Cite this

In-vivo evidence that high mobility group box 1 exerts deleterious effects in the 1-methyl-4-phenyl-1,2,3,6-tetrahydropyridine model and Parkinson's disease which can be attenuated by glycyrrhizin. / Santoro, Matteo; Maetzler, Walter; Stathakos, Petros; Martin, Heather L.; Hobert, Markus A.; Rattray, Tim W.; Gasser, Thomas; Forrester, John V.; Berg, Daniela; Tracey, Kevin J.; Riedel, Gernot; Teismann, Peter.

In: Neurobiology of Disease, Vol. 91, 07.2016, p. 59-68.

Research output: Contribution to journalArticle

Santoro, Matteo ; Maetzler, Walter ; Stathakos, Petros ; Martin, Heather L. ; Hobert, Markus A. ; Rattray, Tim W. ; Gasser, Thomas ; Forrester, John V. ; Berg, Daniela ; Tracey, Kevin J. ; Riedel, Gernot ; Teismann, Peter. / In-vivo evidence that high mobility group box 1 exerts deleterious effects in the 1-methyl-4-phenyl-1,2,3,6-tetrahydropyridine model and Parkinson's disease which can be attenuated by glycyrrhizin. In: Neurobiology of Disease. 2016 ; Vol. 91. pp. 59-68.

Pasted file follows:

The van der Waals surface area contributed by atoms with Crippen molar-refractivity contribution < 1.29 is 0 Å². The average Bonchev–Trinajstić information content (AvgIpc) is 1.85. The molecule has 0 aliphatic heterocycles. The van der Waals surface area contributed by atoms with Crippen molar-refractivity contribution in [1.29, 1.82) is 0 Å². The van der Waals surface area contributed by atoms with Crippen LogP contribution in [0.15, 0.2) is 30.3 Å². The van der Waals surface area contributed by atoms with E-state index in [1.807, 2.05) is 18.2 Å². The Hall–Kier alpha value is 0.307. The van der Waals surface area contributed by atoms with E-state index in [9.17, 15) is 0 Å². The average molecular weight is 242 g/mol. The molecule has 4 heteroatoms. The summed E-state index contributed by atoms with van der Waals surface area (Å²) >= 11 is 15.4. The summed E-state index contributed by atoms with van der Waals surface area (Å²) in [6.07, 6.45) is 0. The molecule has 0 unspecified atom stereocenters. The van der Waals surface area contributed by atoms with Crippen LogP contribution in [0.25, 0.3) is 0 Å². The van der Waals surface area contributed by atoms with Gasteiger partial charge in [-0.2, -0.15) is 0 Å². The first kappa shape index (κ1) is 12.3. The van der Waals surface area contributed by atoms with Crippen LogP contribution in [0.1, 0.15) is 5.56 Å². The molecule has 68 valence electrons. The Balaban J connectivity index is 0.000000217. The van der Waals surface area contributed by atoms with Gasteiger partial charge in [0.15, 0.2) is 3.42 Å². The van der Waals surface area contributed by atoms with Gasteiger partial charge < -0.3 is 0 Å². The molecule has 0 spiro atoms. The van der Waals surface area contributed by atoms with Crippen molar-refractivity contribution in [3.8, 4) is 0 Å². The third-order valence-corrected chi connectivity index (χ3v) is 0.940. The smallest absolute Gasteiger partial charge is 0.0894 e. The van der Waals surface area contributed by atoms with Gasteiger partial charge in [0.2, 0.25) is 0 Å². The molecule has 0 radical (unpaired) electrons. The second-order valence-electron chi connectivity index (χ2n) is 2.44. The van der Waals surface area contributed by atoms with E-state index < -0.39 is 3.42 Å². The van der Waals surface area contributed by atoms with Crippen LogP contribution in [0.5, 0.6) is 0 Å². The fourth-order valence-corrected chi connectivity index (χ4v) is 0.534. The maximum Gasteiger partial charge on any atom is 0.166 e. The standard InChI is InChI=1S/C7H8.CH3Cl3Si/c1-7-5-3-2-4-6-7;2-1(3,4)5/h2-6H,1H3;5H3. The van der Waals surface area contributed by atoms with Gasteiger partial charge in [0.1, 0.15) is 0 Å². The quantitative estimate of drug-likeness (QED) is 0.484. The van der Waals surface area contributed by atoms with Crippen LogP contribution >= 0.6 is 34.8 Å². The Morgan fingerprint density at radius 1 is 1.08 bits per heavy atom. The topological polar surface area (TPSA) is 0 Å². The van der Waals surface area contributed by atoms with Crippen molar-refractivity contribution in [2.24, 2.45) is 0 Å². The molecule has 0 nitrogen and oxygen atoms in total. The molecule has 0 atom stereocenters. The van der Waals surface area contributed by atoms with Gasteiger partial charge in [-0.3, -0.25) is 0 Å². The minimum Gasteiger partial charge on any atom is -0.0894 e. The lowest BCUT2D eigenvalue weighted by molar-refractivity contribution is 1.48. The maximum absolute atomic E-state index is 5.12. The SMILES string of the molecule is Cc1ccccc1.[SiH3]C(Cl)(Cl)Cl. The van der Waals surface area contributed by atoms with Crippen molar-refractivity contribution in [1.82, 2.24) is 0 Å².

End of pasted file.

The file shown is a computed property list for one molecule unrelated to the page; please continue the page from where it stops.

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abstract = "High-mobility group box 1 (HMGB1) is a nuclear and cytosolic protein that is released during tissue damage from immune and non-immune cells — including microglia and neurons. HMGB1 can contribute to progression of numerous chronic inflammatory and autoimmune diseases which is mediated in part by interaction with the receptor for advanced glycation endproducts (RAGE). There is increasing evidence from in vitro studies that HMGB1 may link the two main pathophysiological components of Parkinson's disease (PD), i.e. progressive dopaminergic degeneration and chronic neuroinflammation which underlie the mechanistic basis of PD progression.Analysis of tissue and biofluid samples from PD patients, showed increased HMGB1 levels in human postmortem substantia nigra specimens as well as in the cerebrospinal fluid and serum of PD patients. In a mouse model of PD induced by sub-acute administration of 1-methyl-4-phenyl-1,2,3,6-tetrahydropyridine (MPTP), systemic administration of neutralizing antibodies to HMGB1 partly inhibited the dopaminergic cell death, and reduced the increase of RAGE and tumour necrosis factor-alpha. The small natural molecule glycyrrhizin, a component from liquorice root which can directly bind to HMGB1, both suppressed MPTP-induced HMGB1 and RAGE upregulation while reducing MPTP-induced dopaminergic cell death in a dose dependent manner.These results provide first in vivo evidence that HMGB1 serves as a powerful bridge between progressive dopaminergic neurodegeneration and chronic neuroinflammation in a model of PD, suggesting that HMGB1 is a suitable target for neuroprotective trials in PD.",